Those living at the Greenlane facility had all been rehomed and were happy, the Trust said.

But advocates say that is far from the case, with many former residents – some with severe mental challenges who had been there years, now in rest homes ill-equipped to support them.

They also fear the $40m property in Greenlane could be sold or converted into a rest home.

Malthus had become a member of the charity to try and understand reasons for the closure and advocate for it to remain open, but said she’d been bullied through the process.

Others had been denied membership.

Out of sheer frustration at what she says is a lack of transparency from the Trust, Malthus has launched a petition to illustrate how important the centre is to the disabled community.

“I just don’t think it is appropriate that people with disabilities like me get put in rest homes for their care.”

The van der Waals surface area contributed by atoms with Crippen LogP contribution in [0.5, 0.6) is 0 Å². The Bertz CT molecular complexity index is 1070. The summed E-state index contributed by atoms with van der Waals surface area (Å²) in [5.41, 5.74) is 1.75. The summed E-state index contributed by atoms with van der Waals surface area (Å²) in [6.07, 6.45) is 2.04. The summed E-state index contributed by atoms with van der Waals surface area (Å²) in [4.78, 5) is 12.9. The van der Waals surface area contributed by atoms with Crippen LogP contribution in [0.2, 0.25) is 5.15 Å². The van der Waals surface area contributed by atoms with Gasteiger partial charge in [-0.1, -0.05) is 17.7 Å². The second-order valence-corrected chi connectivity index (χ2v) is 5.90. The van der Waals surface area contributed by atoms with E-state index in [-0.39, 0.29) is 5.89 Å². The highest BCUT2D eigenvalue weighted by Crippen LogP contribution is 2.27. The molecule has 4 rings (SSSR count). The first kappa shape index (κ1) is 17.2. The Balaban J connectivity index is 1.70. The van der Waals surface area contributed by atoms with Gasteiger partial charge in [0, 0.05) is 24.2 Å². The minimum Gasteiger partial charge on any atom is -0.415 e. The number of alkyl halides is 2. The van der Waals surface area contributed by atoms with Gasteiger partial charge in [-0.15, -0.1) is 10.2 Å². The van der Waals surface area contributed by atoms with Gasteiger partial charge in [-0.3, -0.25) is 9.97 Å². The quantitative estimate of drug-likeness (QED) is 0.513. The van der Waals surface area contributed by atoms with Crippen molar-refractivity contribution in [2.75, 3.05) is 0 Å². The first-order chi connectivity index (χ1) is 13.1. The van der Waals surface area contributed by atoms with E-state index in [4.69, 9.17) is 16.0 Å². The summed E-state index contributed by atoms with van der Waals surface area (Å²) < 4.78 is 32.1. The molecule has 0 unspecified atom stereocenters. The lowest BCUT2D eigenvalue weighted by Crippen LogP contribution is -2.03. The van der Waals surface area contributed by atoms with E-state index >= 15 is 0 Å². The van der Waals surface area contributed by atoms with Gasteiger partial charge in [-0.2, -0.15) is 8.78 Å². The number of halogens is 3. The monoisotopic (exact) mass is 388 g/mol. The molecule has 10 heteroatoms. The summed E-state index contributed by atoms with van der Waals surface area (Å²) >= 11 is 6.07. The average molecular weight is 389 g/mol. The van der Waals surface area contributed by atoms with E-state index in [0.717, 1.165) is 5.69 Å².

And Malthus has the backing of local MP and Act Party leader David Seymour.

He’d received reports from residents upset at being moved on, along with benefactors who’d helped fundraise “a huge amount of money” over the years and were “dumbfounded” by the closure.

“It was a unique place in that it offered rehabilitation, and a place for people with disabilities not at a stage in life where they wanted to be at a retirement village.

“Through this petition the board will be left under no illusion the strength of community feeling about it and their investments in it.”

University of Auckland health specialist Des Gorman, an expert in health system design and funding who has been working with the Trust and said he believed it had no choice but to close.

“The situation is sad. Everyone involved is losing here. No one likes the current situation.

“But essentially all of the facility’s services were being purchased [by public agencies] at below cost price.

“It is a service New Zealand needs, but needs to be funded in a sustainable way.”

With donations also declining he advised the board to pursue an outcomes-based model rather than funding upfront per patient based on estimated needs, however was told the Ministry of Health rejected this.